Mind boggling scaling of CMOS technologies for last five decades is an unparalleled engineering feat. This has been the source of the spectacular rise of the microelectronic industry. The Metal-Oxide-Semiconductor Field Effect Transistor (MOSFET) has been scaled to reduce the cost of fabrication by packing more transistors onto the same area. The reduced dimensions also result in a reduction of the time taken by an electron to move from source to drain and thus improving the performance of the device. In addition to the scaling of physical dimensions, a number of modifications were made to the device structure that have played a vital role in order to keep Moore's law alive. The two major changes were: (a) adopting high-$\kappa$ gate oxide when scaling of the then existing SiO$_2$ was no longer feasible; (b) adopting multigate architectures to maintain the electrostatic integrity and improve the drive current of the devices at extremely small channel lengths. These technology innovations have made the oxide-semiconductor interface more important than ever before. In fact, it has already been shown with simulations that the scattering due imperfections at the oxide-semiconductor is today the dominant cause of mobility degradation in nanoscale MOS transistors. With the tremendous increase in the cost and complexity of the fabrication, the modeling and simulations provide an alternative way to evaluate the performance of the transistors before going into the fab. Of course, this demands that the models used in the simulations have a predictive ability namely they must be able to model the device operation on the basis of a sound physics content, rather than by multiplying the number of fitting parameters. As a part of this work, we first extended the formulation of a nonlinear model for surface roughness scattering in planar transistors to account for matricial carrier screening, which is important in multigate devices. The model was then incorporated in an existing comprehensive Multisubband Monte Carlo simulator. This allowed us to analyze a wide range of planar structures from bulk devices to heterostructure devices. Motivated by the good results from the nonlinear model for planar devices, we developed a nonlinear model for surface roughness scattering for the 3D devices having fairly arbitrary cross-section shape, so as to analyze transistors without any approximation to their geometrical structure. This nonlinear surface roughness scattering model was then incorporated along with other important scattering mechanisms in a simulation framework largely extended and improved starting from the existing solver for Schrodinger-Poisson and 1D Boltzmann Transport Equation to analyze 3D FETs with arbitrary cross-section shape and biasing scheme. This simulation framework was then used extensively to calculate mobility values for silicon and InAs based multigate FETs having different cross-section shapes and areas. The simulator was then extended to account for the impact of self-heating and series resistance on the device characteristics, as they are known to significantly degrade the performance of the transistor. In order to simulate a complete transfer characteristic with all the scattering mechanisms, we developed a novel iteration scheme and a method to solve the Schrodinger equation adaptively to minimize the time needed in the simulation. The mobility analysis was then extended to a thorough comparison of different performance metrics. We have also benchmarked vertically stacked lateral nanowires (stacked NWs) against traditional FinFET, and simulations showed that surface roughness has a much stronger impact on the stacked NWs.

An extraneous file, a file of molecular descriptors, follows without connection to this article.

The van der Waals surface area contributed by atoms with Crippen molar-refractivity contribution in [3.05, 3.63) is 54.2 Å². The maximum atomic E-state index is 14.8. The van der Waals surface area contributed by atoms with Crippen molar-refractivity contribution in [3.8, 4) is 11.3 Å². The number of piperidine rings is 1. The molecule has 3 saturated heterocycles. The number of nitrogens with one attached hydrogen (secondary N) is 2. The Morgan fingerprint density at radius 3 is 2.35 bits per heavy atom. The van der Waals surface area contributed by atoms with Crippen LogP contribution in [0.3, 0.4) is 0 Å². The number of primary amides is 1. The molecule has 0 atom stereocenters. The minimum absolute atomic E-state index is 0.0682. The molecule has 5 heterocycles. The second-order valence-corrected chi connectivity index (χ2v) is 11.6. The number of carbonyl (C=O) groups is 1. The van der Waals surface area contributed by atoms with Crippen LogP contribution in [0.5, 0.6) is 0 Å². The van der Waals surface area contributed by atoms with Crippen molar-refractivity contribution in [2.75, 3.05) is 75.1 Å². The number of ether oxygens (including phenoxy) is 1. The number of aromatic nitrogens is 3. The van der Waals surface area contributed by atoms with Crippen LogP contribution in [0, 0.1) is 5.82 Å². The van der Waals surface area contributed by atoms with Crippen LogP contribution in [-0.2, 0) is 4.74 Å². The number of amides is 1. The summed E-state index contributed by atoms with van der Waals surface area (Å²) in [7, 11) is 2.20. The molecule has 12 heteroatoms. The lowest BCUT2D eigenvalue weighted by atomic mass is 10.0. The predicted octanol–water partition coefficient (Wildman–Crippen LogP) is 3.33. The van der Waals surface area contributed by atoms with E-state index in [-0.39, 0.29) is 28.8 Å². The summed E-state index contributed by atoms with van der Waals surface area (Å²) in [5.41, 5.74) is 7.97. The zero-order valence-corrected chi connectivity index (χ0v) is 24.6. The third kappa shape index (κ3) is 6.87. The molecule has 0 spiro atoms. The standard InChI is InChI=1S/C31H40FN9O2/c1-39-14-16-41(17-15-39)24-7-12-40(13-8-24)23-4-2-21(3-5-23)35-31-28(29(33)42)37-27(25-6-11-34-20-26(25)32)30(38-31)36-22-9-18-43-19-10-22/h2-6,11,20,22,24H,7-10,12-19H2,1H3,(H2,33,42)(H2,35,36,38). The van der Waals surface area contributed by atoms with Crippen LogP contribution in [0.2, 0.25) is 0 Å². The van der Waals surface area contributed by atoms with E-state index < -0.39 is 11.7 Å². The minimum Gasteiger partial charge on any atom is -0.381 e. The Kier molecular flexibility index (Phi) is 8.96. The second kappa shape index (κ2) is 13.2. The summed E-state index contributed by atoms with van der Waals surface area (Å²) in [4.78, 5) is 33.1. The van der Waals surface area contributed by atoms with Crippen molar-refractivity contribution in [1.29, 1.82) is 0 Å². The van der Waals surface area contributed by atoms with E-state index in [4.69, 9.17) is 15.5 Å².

Oves Badami completed his Master's from IIT Bombay in 2013 with a CGPA 9.7. As part of his M.Tech. project, he developed a complete device simulator in which the electron transport was modeled ranging from semi-classical models to full quantum transport formulation. Subsequently, he worked at IBM SRDC Bangalore on FIELDAY development and at IIT Bombay as a Research Assistant on modeling of reliability in MOSFETs. Later he joined the PhD program at the University of Udine where he has recently submitted his PhD thesis. During the course of his PhD, we have developed a new model for surface roughness scattering in planar and 3D MOS transistors. He has also developed a comprehensive simulation framework along with adaptive algorithms to streamline the simulator. This was then used to benchmark different possible architectures for future CMOS technology nodes. He has published 11 papers in different conferences and peer-reviewed journals out of which 3 were in IEDM. He has also won the Best Paper Award at ESSDERC-2015 for developing tensorial screening formulation for new surface roughness scattering model.